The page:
The underreported challenge of disabling psychogenic neurological disorders in Sub-Saharan Africa: a case series of patients presenting to a regional hospital in Tanzania (P1.271)

Marissa Kellogg, William Howlett and Marieke C. J. Dekker
Publication year: 

Objective: To describe a case series of four patients admitted to a regional hospital in Tanzania with disabling functional, somatoform, or psychogenic neurological disorders.

Background: On review of the existing literature, there are no studies on the incidence, prevalence, or characteristics of psychogenic disorders in Sub-Saharan Africa (SSA). Several studies of African immigrant populations conducted in North America, Europe and Australia, report that psychogenic presentations are common. A handful of studies in SSA examine the clinical presentations of certain medical subpopulations: non-epileptic seizures (South Africa only), and psychological or coping strategies of patients with HIV or histories of abuse or trauma (South Africa, Kenya, Mozambique, Burundi); psychogenic presentations are frequently noted.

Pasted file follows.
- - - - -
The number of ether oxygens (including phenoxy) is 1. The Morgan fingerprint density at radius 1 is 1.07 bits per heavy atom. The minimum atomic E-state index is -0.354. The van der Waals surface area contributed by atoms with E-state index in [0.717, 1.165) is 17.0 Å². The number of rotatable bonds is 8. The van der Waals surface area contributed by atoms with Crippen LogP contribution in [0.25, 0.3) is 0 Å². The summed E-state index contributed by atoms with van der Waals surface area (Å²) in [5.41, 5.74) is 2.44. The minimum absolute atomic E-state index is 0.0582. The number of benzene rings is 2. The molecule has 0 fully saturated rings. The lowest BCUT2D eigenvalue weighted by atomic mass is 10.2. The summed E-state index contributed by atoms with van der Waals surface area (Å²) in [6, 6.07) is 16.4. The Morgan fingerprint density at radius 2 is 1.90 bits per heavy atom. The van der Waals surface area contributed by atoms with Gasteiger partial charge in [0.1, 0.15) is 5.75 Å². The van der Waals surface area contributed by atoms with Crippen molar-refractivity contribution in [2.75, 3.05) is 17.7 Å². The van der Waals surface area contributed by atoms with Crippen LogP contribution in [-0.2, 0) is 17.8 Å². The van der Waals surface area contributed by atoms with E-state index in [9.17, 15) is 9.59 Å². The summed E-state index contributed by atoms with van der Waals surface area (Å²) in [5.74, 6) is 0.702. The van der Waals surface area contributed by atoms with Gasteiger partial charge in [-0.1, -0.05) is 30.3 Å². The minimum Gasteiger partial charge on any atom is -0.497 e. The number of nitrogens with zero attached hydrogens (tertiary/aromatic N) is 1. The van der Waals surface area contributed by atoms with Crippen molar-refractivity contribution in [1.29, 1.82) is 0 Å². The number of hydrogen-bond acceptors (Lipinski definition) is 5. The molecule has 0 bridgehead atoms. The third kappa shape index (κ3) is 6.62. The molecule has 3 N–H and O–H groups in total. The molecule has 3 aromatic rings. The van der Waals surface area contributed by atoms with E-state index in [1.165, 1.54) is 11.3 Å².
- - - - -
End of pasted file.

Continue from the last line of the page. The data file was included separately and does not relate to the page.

Design/Methods: Case series description of all adult patients admitted to Kilimanjaro Christian Medical Center in January 2015 who underwent neurology consultation and were subsequently diagnosed with psychogenic disorders.

Results: 28-year-old woman with sudden-onset inability to speak with preserved mouthing of words, paraplegia, and general weakness for 3 days that slowly improved; she had a history of 3 prior identical events all occurring on the same day in preceding years. 38-year-old woman with irregular upper extremity tremors, inability to walk, and fluctuating posturing of the bilateral lower extremities for 2 weeks. 27-year-old woman with sudden back pain and inability to walk for 2 months. 23-year-old nun with sudden onset full-body weakness and astasia-abasia for 3 weeks; CT normal. All patients had non-focal neurological exams and were unable to work.

Conclusions: Psychogenic disorders are a common presentation to healthcare providers around the world. Incidence in SSA is likely at least as frequent as in industrialized countries, and may be more frequent given stigma about psychiatric disease, lower education rates, and limited access to psychiatric services. A paucity of studies address the characteristics or burden of psychogenic disorders in SSA.